Dillon Gabriel’s path to Heisman glory: more big stats, more OU wins

Dillon Gabriel’s path to Heisman glory: more big stats, more OU wins

Jenni Carlson: Dillon Gabriel has charged into the Heisman race, but does OU's quarterback have a shot after not being a candidate to start the season?

Jenni Carlson

By Jenni Carlson

| Oct 19, 2023, 3:00pm CDT

Jenni Carlson

By Jenni Carlson

Oct 19, 2023, 3:00pm CDT

NORMAN — Dillon Gabriel is different from the past few Sooners in the Heisman Trophy race.

The seasons in which Baker Mayfield, Kyler Murray and Jalen Hurts became Heisman finalists, they started the year as contenders. Everyone knew they’d be in the running. Winning? That wasn’t a for sure, but each of those three OU quarterbacks was in the field from the jump.

Not Gabriel.

Oh, I suspect you could’ve gone to Vegas before the season and put down money on Gabriel winning the Heisman, but realistically, he was way down on the list of possibilities. 

Not anymore.

The Sooner quarterback has vaulted toward the front of the pack. Check any Heisman straw poll, and you’ll see Gabriel in everyone’s top five if not top three. It’s because of how he and the Sooners have played. They’ve been superb, and with a remaining regular-season schedule that is short on top-10 (or even top-25) opponents, starting with UCF on Saturday, Gabriel has a great opportunity to add to his Heisman case.

What might it take for him to win the hardware?

Let’s break it down by category.

Stellar stats: Gabriel’s numbers are among the best in the country. He’s thrown for 1,878 yards, 16 touchdowns and two interceptions in six games. Plus, he’s rushed for another 208 yards and five touchdowns.

All of that’s on par with the other Heisman frontrunners.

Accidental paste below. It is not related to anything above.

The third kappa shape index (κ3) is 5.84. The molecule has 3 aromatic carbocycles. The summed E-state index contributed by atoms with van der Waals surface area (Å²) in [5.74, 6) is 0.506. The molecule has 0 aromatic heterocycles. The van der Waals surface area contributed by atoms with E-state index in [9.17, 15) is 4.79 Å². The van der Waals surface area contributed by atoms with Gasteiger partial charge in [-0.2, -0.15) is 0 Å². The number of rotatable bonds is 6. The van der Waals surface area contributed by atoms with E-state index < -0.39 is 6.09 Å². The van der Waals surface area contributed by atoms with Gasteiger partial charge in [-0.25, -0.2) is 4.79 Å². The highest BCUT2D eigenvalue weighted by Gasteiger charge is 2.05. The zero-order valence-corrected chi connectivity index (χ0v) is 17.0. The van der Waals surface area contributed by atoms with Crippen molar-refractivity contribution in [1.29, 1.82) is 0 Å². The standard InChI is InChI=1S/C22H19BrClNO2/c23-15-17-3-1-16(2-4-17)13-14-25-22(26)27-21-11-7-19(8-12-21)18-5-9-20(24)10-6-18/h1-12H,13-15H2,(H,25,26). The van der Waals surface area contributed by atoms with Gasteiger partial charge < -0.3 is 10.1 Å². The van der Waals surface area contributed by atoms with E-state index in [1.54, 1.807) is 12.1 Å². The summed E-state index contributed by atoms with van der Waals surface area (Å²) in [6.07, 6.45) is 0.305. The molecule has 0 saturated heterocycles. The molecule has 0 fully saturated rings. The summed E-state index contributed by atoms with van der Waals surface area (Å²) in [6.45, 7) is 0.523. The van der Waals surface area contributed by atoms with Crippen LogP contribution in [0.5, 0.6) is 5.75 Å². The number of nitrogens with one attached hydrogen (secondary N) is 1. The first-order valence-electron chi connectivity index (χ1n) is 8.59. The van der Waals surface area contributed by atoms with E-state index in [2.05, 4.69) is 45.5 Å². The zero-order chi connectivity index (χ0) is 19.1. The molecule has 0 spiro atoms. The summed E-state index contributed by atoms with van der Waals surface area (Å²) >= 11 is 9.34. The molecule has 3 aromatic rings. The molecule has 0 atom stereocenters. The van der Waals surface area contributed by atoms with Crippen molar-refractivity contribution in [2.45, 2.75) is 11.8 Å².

• Washington’s Michael Penix Jr.: 2,301 passing yards, 20 touchdowns, three interceptions in six games.
  • Florida State’s Jordan Travis: 1,482 passing yards, 13 TDs, one INT in six games plus 114 rushing yards and four TDs.
  • LSU’s Jayden Daniels: 2,294 passing yards, 22 TDs, three INTs in seven games plus 515 rushing yards and four TDs.
  • Michigan’s J.J. McCarthy: 1,512 passing yards, 14 TDs, three INTs in seven games plus 160 rushing yards and three TDs.
  • North Carolina’s Drake Maye: 1,902 passing yards, 12 TDs, four INTs in six games plus 184 rushing yards and four TDs.
  • Oregon’s Bo Nix: 1,796 passing yards, 17 TDs, two INTs in six games.
  • Southern Cal’s Caleb Williams: 2,021 passing yards, 23 TDs, four INTs in seven games plus 116 rushing yards and six TDs.

Gabriel doesn’t need to finish with the most passing yards or the best touchdown-to-interception ratio to win the Heisman, but considering the teams left on the Sooners’ schedule — none of the final six are currently ranked in the top 25 — he would do well to beef up those already big numbers. 

Speaking of that remaining schedule … 

Team success: Because the Heisman tilts heavily toward quarterbacks — all but four winners since the turn of the century have been signal callers — how their team fares is important. 

We saw evidence of that a week ago when Williams and the Trojans got beat down by Notre Dame. Sure, Williams had arguably his worst day as a college quarterback, throwing three interceptions and for only 199 yards. But he did little to help his team’s cause, throwing those picks in the first half and helping the Fighting Irish get out to a 24-6 halftime lead in an eventual 48-20 blowout.

Williams’ Heisman chances may already be toast, but if the Trojans keep losing, he’s surely cooked.